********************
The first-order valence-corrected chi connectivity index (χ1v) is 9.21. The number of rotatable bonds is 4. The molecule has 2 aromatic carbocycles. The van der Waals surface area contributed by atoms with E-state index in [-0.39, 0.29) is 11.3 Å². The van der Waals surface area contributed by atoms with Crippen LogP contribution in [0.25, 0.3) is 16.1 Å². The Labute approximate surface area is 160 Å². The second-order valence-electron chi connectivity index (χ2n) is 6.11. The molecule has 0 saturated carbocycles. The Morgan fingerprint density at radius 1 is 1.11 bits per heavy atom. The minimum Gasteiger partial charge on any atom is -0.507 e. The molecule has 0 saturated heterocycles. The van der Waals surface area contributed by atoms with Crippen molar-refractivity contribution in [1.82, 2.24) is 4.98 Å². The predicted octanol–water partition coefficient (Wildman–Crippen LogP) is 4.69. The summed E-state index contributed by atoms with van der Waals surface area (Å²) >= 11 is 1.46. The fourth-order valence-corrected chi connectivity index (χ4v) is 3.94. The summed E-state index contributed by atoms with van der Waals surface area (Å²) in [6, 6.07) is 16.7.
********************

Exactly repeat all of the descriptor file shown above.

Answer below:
The first-order valence-corrected chi connectivity index (χ1v) is 9.21. The number of rotatable bonds is 4. The molecule has 2 aromatic carbocycles. The van der Waals surface area contributed by atoms with E-state index in [-0.39, 0.29) is 11.3 Å². The van der Waals surface area contributed by atoms with Crippen LogP contribution in [0.25, 0.3) is 16.1 Å². The Labute approximate surface area is 160 Å². The second-order valence-electron chi connectivity index (χ2n) is 6.11. The molecule has 0 saturated carbocycles. The Morgan fingerprint density at radius 1 is 1.11 bits per heavy atom. The minimum Gasteiger partial charge on any atom is -0.507 e. The molecule has 0 saturated heterocycles. The van der Waals surface area contributed by atoms with Crippen molar-refractivity contribution in [1.82, 2.24) is 4.98 Å². The predicted octanol–water partition coefficient (Wildman–Crippen LogP) is 4.69. The summed E-state index contributed by atoms with van der Waals surface area (Å²) >= 11 is 1.46. The fourth-order valence-corrected chi connectivity index (χ4v) is 3.94. The summed E-state index contributed by atoms with van der Waals surface area (Å²) in [6, 6.07) is 16.7.